spoonieduck AH Member

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    In shotguns, I actually prefer side-by-side double guns. In a double shotgun, pinpoint accuracy doesn't matter much because of overlapping patterns. It's an entirely different thing with a double rifle. One of the reasons they are ruinously expensive is because of the technical difficulties of lining up both barrels precisely i.e. making them hit to the same point. Precision accuracy, possible with most well-made [and considerably less expensive] bolt action rifles, is a near impossibility.

    Most double rifles are intended to cross bullet paths, usually a fairly close range. Therefore, they would seem to be best suited to hunters looking for potentially charging, dangerous game. The two trigger systems are a potential life saver because a double rifle is essentially two independent rifles. If, during a charge, one barrel fails, the other barrel is instantly ready. There is another advantage over bolt action rifles in quick shooting situations. The hunter must stop and throw the bolt for a second shot. A double rifle man only has to change is finger position a half inch.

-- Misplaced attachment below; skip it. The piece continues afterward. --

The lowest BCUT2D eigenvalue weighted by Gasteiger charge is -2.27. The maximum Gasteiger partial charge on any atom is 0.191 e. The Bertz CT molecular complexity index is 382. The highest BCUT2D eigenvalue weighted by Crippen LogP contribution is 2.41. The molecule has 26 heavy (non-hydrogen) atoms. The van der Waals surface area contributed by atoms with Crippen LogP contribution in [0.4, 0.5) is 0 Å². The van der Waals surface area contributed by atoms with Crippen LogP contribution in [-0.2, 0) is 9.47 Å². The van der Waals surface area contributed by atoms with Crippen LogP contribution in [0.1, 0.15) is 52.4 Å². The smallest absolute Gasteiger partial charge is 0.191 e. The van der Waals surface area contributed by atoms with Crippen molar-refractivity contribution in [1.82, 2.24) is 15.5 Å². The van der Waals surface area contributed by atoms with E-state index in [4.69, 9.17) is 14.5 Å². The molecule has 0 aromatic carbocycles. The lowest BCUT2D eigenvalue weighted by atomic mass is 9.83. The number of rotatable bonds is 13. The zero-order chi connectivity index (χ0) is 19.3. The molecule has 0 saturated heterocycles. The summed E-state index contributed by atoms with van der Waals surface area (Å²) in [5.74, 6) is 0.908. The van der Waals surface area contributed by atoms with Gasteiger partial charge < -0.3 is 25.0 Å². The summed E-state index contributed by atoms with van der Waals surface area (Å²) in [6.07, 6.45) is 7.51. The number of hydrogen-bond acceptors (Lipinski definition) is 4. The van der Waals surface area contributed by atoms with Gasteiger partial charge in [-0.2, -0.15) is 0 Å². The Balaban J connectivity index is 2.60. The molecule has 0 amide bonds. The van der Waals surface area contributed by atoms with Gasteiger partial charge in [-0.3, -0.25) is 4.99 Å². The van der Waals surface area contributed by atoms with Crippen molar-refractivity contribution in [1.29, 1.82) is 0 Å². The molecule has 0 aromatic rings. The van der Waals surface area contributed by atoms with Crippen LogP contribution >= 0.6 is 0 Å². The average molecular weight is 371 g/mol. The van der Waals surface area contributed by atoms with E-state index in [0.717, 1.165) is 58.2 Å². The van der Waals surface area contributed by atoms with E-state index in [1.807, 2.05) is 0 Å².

Although these rifles are, perhaps, best suited to hunting dangerous game, they are used during driven hunts in parts of Europe. Shooting lanes are usually narrow and the game is moving fast, so speed is a major factor. Also, in parts of Europe--especially when hunting close to others--it is considered good etiquette to have your weapon broken open until you are ready to fire. This so that other hunters can see--at a distance--that your double shotgun or rifle is in a 'safe' position.

    Ron
     
  11. DUGABOY1

    DUGABOY1 CONTRIBUTOR AH Enthusiast

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    Double rifle Misconceptions:

    The mention of barrel harmonics though it does exist it is not a basic factor where double rifles are concerned. Individual barrel harmonics do not play a much part in the regulations, and is not important in a double rifle. The reason is the barrels are tied together and are thus basically inert to the way harmonics play a BIG part in a single barrel rifle. This is just one of the misconceptions where double rifles are concerned!